Bob was a natural innovator. In those days, most bands moved to a drum cadence, stopped to play, then moved to a drum cadence. The RJRHS band learned to play while moving. Most bands had lyres on their instruments to hold copies of the music. Bob thought that looked tatty, so the RJRHS band had to memorize the music for a new program every week…no lyres, no flapping paper. Most bands’ repertoires were made up of John Philip Sousa, with maybe a show tune thrown in here and there. RJRHS reached far higher.

No one who was there will ever forget the night at the big band festival in Bristol. The other bands came on the field to drum cadences, did their formations and tunes, came off the field to drum cadences. When it was time for RJRHS, not a drum tap was heard. The band split into two halves and walked silently out along the endlines of the football field, half at the south end, half at the north. When all were in place, drum major Bobby Mayer strutted out along the fifty yard line, executed an about face, raised his baton above his head and brought it smartly down, and the band began playing the Eastern Orthodox hymn of the Holy Cross, the opening notes of Tchaikovsky’s “1812 Overture”. Then the two long lines began moving down the field toward the 50 yard line, passed through each other and moved into the first formation, playing all the way. When the show was done, the audience went wild.

But events happening elsewhere would change things at RJRHS forever. In 1940, the Kilgore, Texas Community College introduced the first ever college football dance team, the Kilgore Rangerettes. They achieved immediate fame across the nation.

Kilgore Rangerettes, c. 1940

But in 1954, the University of Southern Mississippi in Hattiesburg, seeking to emerge from the shadow of their better known neighbors, Ole Miss, Mississippi State, Tulane and LSU, created their own dance team, based on the Rangerettes and the fabulous Rockefeller Center Rockettes.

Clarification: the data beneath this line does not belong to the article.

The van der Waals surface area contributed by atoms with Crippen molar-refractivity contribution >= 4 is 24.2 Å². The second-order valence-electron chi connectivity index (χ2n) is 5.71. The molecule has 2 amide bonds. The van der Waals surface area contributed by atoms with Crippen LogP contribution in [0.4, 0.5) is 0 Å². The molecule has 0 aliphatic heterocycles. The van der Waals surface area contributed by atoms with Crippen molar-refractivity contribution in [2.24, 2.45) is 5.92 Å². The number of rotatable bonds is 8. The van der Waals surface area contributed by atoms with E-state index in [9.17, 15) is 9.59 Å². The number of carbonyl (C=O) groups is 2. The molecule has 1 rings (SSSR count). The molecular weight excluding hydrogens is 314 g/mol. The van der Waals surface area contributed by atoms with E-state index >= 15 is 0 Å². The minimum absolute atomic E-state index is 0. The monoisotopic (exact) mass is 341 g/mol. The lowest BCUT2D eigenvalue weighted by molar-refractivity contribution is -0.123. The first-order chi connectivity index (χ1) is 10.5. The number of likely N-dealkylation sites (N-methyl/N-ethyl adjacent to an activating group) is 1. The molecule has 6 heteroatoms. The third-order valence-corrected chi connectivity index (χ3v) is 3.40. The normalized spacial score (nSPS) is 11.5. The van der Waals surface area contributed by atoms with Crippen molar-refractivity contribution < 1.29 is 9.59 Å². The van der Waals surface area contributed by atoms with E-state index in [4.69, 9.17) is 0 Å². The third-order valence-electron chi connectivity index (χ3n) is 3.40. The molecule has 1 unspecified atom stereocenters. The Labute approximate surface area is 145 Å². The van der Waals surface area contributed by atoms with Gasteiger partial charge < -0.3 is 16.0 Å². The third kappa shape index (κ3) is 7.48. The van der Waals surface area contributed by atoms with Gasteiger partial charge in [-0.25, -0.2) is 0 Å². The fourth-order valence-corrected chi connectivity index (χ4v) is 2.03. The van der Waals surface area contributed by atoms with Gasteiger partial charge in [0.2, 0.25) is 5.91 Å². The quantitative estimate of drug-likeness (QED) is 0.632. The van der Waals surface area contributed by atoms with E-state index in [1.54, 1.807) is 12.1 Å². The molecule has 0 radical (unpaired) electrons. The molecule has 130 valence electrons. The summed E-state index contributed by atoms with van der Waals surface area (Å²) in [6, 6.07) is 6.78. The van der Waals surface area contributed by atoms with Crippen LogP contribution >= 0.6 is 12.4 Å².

USM “Dixie Darlings”, 1954

The USM “Dixie Darlings” premiered at the 1954 USM-Alabama football game. Within a couple of years, performing at major college bowl games, on national prime time TV, in a layout in Life magazine, and touring everywhere, they had become a worldwide sensation.

Vinni Likely Frederick, 1942

Back home, Bob Mayer was watching. He knew a couple of big time dancers who had founded the Academy of Dance Arts in Winston-Salem in 1947. Helen Leitch Stanley had been one of George Balanchine’s first stars at his school of American Ballet. And Vinni Likely Frederick had been a Rockette, the toughest and best dance team ever. Bob had more than one conversation with them.

In the spring of 1959, the RJ Reynolds High School held tryouts for the state’s first high school dance team. Once the selection process was over, the girls chose a name for the group, the Dancing Boots, and elected Meriel Mitchell as their first chief, Nancy Dunham, assistant chief and Betty Ward, choreographer.